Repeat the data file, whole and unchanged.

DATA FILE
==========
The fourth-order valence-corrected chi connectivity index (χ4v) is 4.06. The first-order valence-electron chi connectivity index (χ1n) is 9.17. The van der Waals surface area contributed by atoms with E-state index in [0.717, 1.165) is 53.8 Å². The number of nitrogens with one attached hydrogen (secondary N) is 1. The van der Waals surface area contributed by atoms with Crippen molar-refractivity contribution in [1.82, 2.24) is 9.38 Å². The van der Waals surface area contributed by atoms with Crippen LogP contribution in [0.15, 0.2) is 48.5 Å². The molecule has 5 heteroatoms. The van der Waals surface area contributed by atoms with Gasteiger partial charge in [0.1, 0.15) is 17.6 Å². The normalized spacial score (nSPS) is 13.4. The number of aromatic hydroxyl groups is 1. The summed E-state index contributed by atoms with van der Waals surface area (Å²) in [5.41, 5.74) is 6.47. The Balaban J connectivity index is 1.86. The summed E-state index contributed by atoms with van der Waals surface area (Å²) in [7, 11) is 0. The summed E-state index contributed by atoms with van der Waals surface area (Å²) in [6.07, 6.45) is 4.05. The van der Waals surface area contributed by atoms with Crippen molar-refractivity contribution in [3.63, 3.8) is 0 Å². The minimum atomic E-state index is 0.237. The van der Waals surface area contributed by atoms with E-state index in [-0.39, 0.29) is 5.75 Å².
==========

The fourth-order valence-corrected chi connectivity index (χ4v) is 4.06. The first-order valence-electron chi connectivity index (χ1n) is 9.17. The van der Waals surface area contributed by atoms with E-state index in [0.717, 1.165) is 53.8 Å². The number of nitrogens with one attached hydrogen (secondary N) is 1. The van der Waals surface area contributed by atoms with Crippen molar-refractivity contribution in [1.82, 2.24) is 9.38 Å². The van der Waals surface area contributed by atoms with Crippen LogP contribution in [0.15, 0.2) is 48.5 Å². The molecule has 5 heteroatoms. The van der Waals surface area contributed by atoms with Gasteiger partial charge in [0.1, 0.15) is 17.6 Å². The normalized spacial score (nSPS) is 13.4. The number of aromatic hydroxyl groups is 1. The summed E-state index contributed by atoms with van der Waals surface area (Å²) in [5.41, 5.74) is 6.47. The Balaban J connectivity index is 1.86. The summed E-state index contributed by atoms with van der Waals surface area (Å²) in [7, 11) is 0. The summed E-state index contributed by atoms with van der Waals surface area (Å²) in [6.07, 6.45) is 4.05. The van der Waals surface area contributed by atoms with Crippen molar-refractivity contribution in [3.63, 3.8) is 0 Å². The minimum atomic E-state index is 0.237. The van der Waals surface area contributed by atoms with E-state index in [-0.39, 0.29) is 5.75 Å².